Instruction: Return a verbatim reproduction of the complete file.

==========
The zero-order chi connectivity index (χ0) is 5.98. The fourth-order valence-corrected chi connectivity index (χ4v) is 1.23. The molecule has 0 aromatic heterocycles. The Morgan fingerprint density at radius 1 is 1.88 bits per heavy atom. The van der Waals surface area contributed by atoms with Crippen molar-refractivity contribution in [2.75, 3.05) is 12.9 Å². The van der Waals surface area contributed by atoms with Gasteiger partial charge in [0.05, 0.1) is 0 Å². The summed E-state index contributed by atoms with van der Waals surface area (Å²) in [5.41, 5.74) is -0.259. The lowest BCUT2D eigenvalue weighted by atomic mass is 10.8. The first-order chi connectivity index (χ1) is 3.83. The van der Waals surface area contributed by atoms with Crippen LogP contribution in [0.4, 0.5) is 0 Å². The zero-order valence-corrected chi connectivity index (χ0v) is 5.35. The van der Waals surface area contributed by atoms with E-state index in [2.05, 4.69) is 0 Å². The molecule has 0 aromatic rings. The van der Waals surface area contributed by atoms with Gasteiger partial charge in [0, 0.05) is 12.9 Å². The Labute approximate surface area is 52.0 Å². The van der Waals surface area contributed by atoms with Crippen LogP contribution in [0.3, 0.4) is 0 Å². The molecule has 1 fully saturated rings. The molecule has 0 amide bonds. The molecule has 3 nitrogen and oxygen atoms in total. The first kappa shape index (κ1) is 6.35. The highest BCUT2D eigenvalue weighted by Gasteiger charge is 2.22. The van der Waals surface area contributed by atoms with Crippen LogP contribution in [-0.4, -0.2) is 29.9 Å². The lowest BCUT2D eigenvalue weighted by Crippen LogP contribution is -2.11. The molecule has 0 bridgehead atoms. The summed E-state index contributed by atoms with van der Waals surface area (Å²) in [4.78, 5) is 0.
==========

The zero-order chi connectivity index (χ0) is 5.98. The fourth-order valence-corrected chi connectivity index (χ4v) is 1.23. The molecule has 0 aromatic heterocycles. The Morgan fingerprint density at radius 1 is 1.88 bits per heavy atom. The van der Waals surface area contributed by atoms with Crippen molar-refractivity contribution in [2.75, 3.05) is 12.9 Å². The van der Waals surface area contributed by atoms with Gasteiger partial charge in [0.05, 0.1) is 0 Å². The summed E-state index contributed by atoms with van der Waals surface area (Å²) in [5.41, 5.74) is -0.259. The lowest BCUT2D eigenvalue weighted by atomic mass is 10.8. The first-order chi connectivity index (χ1) is 3.83. The van der Waals surface area contributed by atoms with Crippen LogP contribution in [0.4, 0.5) is 0 Å². The zero-order valence-corrected chi connectivity index (χ0v) is 5.35. The van der Waals surface area contributed by atoms with E-state index in [2.05, 4.69) is 0 Å². The molecule has 0 aromatic rings. The van der Waals surface area contributed by atoms with Gasteiger partial charge in [0, 0.05) is 12.9 Å². The Labute approximate surface area is 52.0 Å². The van der Waals surface area contributed by atoms with Crippen LogP contribution in [0.3, 0.4) is 0 Å². The molecule has 1 fully saturated rings. The molecule has 0 amide bonds. The molecule has 3 nitrogen and oxygen atoms in total. The first kappa shape index (κ1) is 6.35. The highest BCUT2D eigenvalue weighted by Gasteiger charge is 2.22. The van der Waals surface area contributed by atoms with Crippen LogP contribution in [-0.4, -0.2) is 29.9 Å². The lowest BCUT2D eigenvalue weighted by Crippen LogP contribution is -2.11. The molecule has 0 bridgehead atoms. The summed E-state index contributed by atoms with van der Waals surface area (Å²) in [4.78, 5) is 0.